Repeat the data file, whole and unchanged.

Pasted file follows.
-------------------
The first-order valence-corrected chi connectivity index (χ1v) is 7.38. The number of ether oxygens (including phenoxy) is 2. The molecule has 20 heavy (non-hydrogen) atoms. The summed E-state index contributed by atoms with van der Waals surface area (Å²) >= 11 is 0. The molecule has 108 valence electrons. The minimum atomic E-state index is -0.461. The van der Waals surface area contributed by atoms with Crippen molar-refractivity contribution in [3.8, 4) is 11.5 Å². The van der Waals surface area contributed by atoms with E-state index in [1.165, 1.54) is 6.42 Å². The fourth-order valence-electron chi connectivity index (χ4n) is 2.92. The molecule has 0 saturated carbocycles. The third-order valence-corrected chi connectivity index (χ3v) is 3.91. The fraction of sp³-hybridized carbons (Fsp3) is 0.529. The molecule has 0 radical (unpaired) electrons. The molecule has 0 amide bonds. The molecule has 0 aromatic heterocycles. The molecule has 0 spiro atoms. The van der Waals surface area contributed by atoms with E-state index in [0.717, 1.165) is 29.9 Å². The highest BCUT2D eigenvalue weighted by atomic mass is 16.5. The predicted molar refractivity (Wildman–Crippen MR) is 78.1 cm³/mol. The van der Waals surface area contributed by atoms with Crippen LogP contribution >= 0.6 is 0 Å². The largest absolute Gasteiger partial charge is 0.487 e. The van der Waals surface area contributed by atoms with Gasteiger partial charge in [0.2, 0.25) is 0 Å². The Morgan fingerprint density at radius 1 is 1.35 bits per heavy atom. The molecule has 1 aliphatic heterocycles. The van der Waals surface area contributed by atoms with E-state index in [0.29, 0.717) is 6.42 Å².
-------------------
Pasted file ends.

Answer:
The first-order valence-corrected chi connectivity index (χ1v) is 7.38. The number of ether oxygens (including phenoxy) is 2. The molecule has 20 heavy (non-hydrogen) atoms. The summed E-state index contributed by atoms with van der Waals surface area (Å²) >= 11 is 0. The molecule has 108 valence electrons. The minimum atomic E-state index is -0.461. The van der Waals surface area contributed by atoms with Crippen molar-refractivity contribution in [3.8, 4) is 11.5 Å². The van der Waals surface area contributed by atoms with E-state index in [1.165, 1.54) is 6.42 Å². The fourth-order valence-electron chi connectivity index (χ4n) is 2.92. The molecule has 0 saturated carbocycles. The third-order valence-corrected chi connectivity index (χ3v) is 3.91. The fraction of sp³-hybridized carbons (Fsp3) is 0.529. The molecule has 0 radical (unpaired) electrons. The molecule has 0 amide bonds. The molecule has 0 aromatic heterocycles. The molecule has 0 spiro atoms. The van der Waals surface area contributed by atoms with E-state index in [0.717, 1.165) is 29.9 Å². The highest BCUT2D eigenvalue weighted by atomic mass is 16.5. The predicted molar refractivity (Wildman–Crippen MR) is 78.1 cm³/mol. The van der Waals surface area contributed by atoms with Crippen LogP contribution >= 0.6 is 0 Å². The largest absolute Gasteiger partial charge is 0.487 e. The van der Waals surface area contributed by atoms with Gasteiger partial charge in [0.2, 0.25) is 0 Å². The Morgan fingerprint density at radius 1 is 1.35 bits per heavy atom. The molecule has 1 aliphatic heterocycles. The van der Waals surface area contributed by atoms with E-state index in [0.29, 0.717) is 6.42 Å².